• Using visuals (photos and postcards) helps connect participants to their personal side and creates opportunities for introverts to express themselves. Keith Warren Price also points that: ”cards, shapes, colours and specific processes and big pinboards” help celebrate that diversity better than flipcharts and whiteboards. He further suggests using ‘idea galleries’ rather than group presentations, to facilitate questions and establish common ground.
  • Using auditory or kinesthetic activities (voting with your body e.g. on a continuum) also brings people in a different dynamic that might give better chances for introverts to express themselves and rely on their preferred learning style.
  • Drawing, writing, reflecting, along talking… all activities that resort to different parts of our personality help in accepting that diversity and creating better options for introverts (and actually everybody).

Interactions between introverts and extroverts in plenary groups:
The other side of the coin is to ensure that extroverts do not monopolise air time when in plenary. Ensuring a balance between them and introverts is a must. On top of other approaches recognising diversity, these approaches specifically address the introverts-extroverts balance.

  • A talking stick,  can be a great device to give a chance to all, as hinted by Thomas Herrmann.
  • Talking one after another – in whatever way – also naturally creates space for everyone.
  • Rosemary Cairns evokes the ‘three toothpicks’ technique, an old Quaker method whereby “As you spoke, you had to throw down a toothpick. Once you had thrown all 3 toothpicks, you could no longer speak”.
  • Because introverts might need more thinking space in groups, Fern Richardson suggests asking extroverts to express themselves before moving on to an introvert, to not ‘put them on the spot’. If that is not enough, Debjani Biswas recommends moving “from popcorn brainstorming to formal, person by person brainstorming”.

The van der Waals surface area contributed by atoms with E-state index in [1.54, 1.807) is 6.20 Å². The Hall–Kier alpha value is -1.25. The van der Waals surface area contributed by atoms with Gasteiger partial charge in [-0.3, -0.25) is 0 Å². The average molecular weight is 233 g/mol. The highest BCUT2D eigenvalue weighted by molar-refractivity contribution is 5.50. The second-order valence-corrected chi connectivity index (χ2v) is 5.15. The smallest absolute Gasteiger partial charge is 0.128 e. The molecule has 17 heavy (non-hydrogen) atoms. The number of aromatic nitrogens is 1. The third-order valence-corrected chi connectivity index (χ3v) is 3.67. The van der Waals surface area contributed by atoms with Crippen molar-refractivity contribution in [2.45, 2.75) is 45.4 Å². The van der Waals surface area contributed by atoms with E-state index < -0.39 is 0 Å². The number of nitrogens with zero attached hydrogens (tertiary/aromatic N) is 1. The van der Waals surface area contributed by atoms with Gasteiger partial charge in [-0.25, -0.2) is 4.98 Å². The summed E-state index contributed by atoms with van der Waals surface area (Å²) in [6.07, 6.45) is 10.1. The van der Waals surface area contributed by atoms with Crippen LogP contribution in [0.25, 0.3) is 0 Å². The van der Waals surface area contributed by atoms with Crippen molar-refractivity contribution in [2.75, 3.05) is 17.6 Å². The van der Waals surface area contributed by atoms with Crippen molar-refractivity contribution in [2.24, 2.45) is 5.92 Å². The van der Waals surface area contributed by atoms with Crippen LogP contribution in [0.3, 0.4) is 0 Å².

• The balance is also about making participants aware of their role in the whole group: Pamela Lupton-Bowers explains: “I encourage the extroverts to be more aware of when they might be hogging the space, but I equally remind introverts to notice when they are holding back from sharing an idea that might unlock a situation or solve a problem. We all have obligations and responsibilities to the success of the meeting.” Viv McWaters echoes this “I try and create an environment in which people can contribute if they wish”.
Aren't we all ambiverts (Introvert-extroverts)? Don't we all need our individual thinking space? (credits: Jerry Cooke / FlickR)

Aren't we all ambiverts (Introvert-extroverts)? Don't we all need our individual thinking space? (credits: Jerry Cooke / FlickR)

Thinking space during the event:
If introverts are to find their place in an event, they have to find a safe space for thinking. The TED video and some participants emphasised that there is currently a strong bias towards group interactions and collaboration rather than individual work (which a few references I blogged about in that previous post argue against). It is therefore all the more important to create thinking space for introverts during the workshop, by e.g.:

  • Planning moments of individual work, work in pairs and small groups.
  • Involving participants in social reporting, blogging etc. and using those as inputs to the workshop to share introverts’ gems.
  • Rosemary Cairns recommends ensuring a safe, quiet space where people can relax and think individually somewhere in or around the venue, perhaps outside.
  • Giving time to participants to think when asking questions. Fern Richardson suggests another 10-15 seconds of reflection before moving on to the next question.
  • Similarly, encouraging individual reflection before getting back to group brainstorming.
  • Responding on paper rather than verbally.

The role and responsibility of the facilitator: